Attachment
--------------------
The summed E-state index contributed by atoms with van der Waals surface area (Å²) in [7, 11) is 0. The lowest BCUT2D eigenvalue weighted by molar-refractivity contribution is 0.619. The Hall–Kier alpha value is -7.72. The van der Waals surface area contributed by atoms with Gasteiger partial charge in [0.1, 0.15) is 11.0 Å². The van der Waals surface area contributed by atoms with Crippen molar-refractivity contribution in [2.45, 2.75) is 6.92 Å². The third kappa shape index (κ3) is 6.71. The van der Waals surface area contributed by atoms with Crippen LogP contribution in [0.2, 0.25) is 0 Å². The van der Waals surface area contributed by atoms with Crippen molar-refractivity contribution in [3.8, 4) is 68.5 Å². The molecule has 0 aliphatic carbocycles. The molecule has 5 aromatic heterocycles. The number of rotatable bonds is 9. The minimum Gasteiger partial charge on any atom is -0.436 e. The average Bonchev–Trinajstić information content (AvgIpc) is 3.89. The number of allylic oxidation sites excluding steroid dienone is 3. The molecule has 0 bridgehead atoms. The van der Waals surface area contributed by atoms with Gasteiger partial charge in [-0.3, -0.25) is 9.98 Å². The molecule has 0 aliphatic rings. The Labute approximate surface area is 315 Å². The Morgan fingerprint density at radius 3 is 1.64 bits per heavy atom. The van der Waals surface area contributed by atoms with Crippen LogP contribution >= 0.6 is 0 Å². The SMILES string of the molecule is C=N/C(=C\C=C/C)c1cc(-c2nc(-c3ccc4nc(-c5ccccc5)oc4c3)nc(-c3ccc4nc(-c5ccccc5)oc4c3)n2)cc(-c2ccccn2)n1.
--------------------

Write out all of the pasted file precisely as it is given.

The summed E-state index contributed by atoms with van der Waals surface area (Å²) in [7, 11) is 0. The lowest BCUT2D eigenvalue weighted by molar-refractivity contribution is 0.619. The Hall–Kier alpha value is -7.72. The van der Waals surface area contributed by atoms with Gasteiger partial charge in [0.1, 0.15) is 11.0 Å². The van der Waals surface area contributed by atoms with Crippen molar-refractivity contribution in [2.45, 2.75) is 6.92 Å². The third kappa shape index (κ3) is 6.71. The van der Waals surface area contributed by atoms with Crippen LogP contribution in [0.2, 0.25) is 0 Å². The van der Waals surface area contributed by atoms with Crippen molar-refractivity contribution in [3.8, 4) is 68.5 Å². The molecule has 0 aliphatic carbocycles. The molecule has 5 aromatic heterocycles. The number of rotatable bonds is 9. The minimum Gasteiger partial charge on any atom is -0.436 e. The average Bonchev–Trinajstić information content (AvgIpc) is 3.89. The number of allylic oxidation sites excluding steroid dienone is 3. The molecule has 0 bridgehead atoms. The van der Waals surface area contributed by atoms with Gasteiger partial charge in [-0.3, -0.25) is 9.98 Å². The molecule has 0 aliphatic rings. The Labute approximate surface area is 315 Å². The Morgan fingerprint density at radius 3 is 1.64 bits per heavy atom. The van der Waals surface area contributed by atoms with Crippen LogP contribution >= 0.6 is 0 Å². The SMILES string of the molecule is C=N/C(=C\C=C/C)c1cc(-c2nc(-c3ccc4nc(-c5ccccc5)oc4c3)nc(-c3ccc4nc(-c5ccccc5)oc4c3)n2)cc(-c2ccccn2)n1.